Dear Apple,

People like me should not be allowed to purchase iPhones.

I am only two months into phone ownership and I already broke it. How? I have no idea. Pulling some amateur move trying to sync it I suspect.

But aside from the interruption to my day this has caused, something rather alarming occurred to me. In the past when my previous phones crashed I treated them all the same: I pushed some buttons. Then I pushed them harder and longer. Next I pushed more buttons in random sequences before finally resorting to slapping them around. Eventually, they seemed to come to work again. Not the iPhone. It’s frozen screen stared back at me unchanged after multiple efforts to reboot. It seemed sad. And annoyed at my incompetence.

While my instinct to throw the phone remains, I managed to hold back and try to troubleshoot the problem using online resources and email. Instead of cursing the phone, I began surfing CNET, blogs and the iPhone library to determine why this happened and how I could fix it. This is counter intuitive for me. I have to wonder if this phone is changing my behavior.

I also realized that for the first time I didn’t blame the technology – I assumed the problem was the result of something I did wrong. Why? Because this phone is smarter than me. It’s constantly working to improve itself. It reminds me of appointments I always forget. It gets me up in the morning. It tells me that I am late for my bus. (And the second bus.) It makes cute noises at me. And what do I do in return? I break it because I never read the directions.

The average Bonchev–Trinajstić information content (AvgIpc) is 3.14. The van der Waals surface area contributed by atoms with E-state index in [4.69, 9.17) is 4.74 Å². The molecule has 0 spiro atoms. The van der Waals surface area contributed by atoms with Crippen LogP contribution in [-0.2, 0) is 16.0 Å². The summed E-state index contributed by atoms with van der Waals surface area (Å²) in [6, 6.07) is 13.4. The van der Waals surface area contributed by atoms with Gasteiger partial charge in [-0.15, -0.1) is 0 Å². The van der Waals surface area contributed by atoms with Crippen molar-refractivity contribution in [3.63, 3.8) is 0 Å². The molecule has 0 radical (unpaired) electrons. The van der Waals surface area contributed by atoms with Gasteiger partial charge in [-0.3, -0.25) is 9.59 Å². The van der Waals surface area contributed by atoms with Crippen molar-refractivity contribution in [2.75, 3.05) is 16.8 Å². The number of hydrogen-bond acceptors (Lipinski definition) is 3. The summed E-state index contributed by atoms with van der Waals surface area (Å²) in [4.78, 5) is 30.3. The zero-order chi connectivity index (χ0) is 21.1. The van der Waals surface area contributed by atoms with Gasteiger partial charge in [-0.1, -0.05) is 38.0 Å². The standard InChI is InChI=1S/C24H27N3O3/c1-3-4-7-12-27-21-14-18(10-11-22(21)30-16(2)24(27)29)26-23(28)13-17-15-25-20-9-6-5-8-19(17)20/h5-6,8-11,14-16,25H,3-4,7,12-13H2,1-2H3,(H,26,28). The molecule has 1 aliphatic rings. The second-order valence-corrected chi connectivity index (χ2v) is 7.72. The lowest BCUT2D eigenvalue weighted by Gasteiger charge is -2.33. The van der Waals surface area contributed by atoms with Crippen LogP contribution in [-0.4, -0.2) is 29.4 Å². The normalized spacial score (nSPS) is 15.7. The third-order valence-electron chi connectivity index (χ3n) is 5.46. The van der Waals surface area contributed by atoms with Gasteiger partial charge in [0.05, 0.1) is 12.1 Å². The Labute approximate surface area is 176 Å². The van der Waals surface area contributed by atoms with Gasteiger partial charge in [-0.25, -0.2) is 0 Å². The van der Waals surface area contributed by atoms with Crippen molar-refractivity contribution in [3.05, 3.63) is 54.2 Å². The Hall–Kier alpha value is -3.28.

So Apple, I am proposing something to you. Prior to allowing some random person off the street like me to purchase an iPhone, someone at the Apple store should hand over a list of things you should never do to your phone. And keep it short because I won’t read them if it’s over a page. You should probably use pictures too.

Also, every iPhone should come with a name and a birth certificate the user has to sign. Like Cabbage Patch kids dolls in the ’80s. That way I will be forced to recognize that I am not just entering into a contract with a new telephone company, but rather a relationship with it. Maybe then I would have treated my phone better. Maybe then I wouldn’t be staring at its sad black body strapped to my computer blinking in restore mode.



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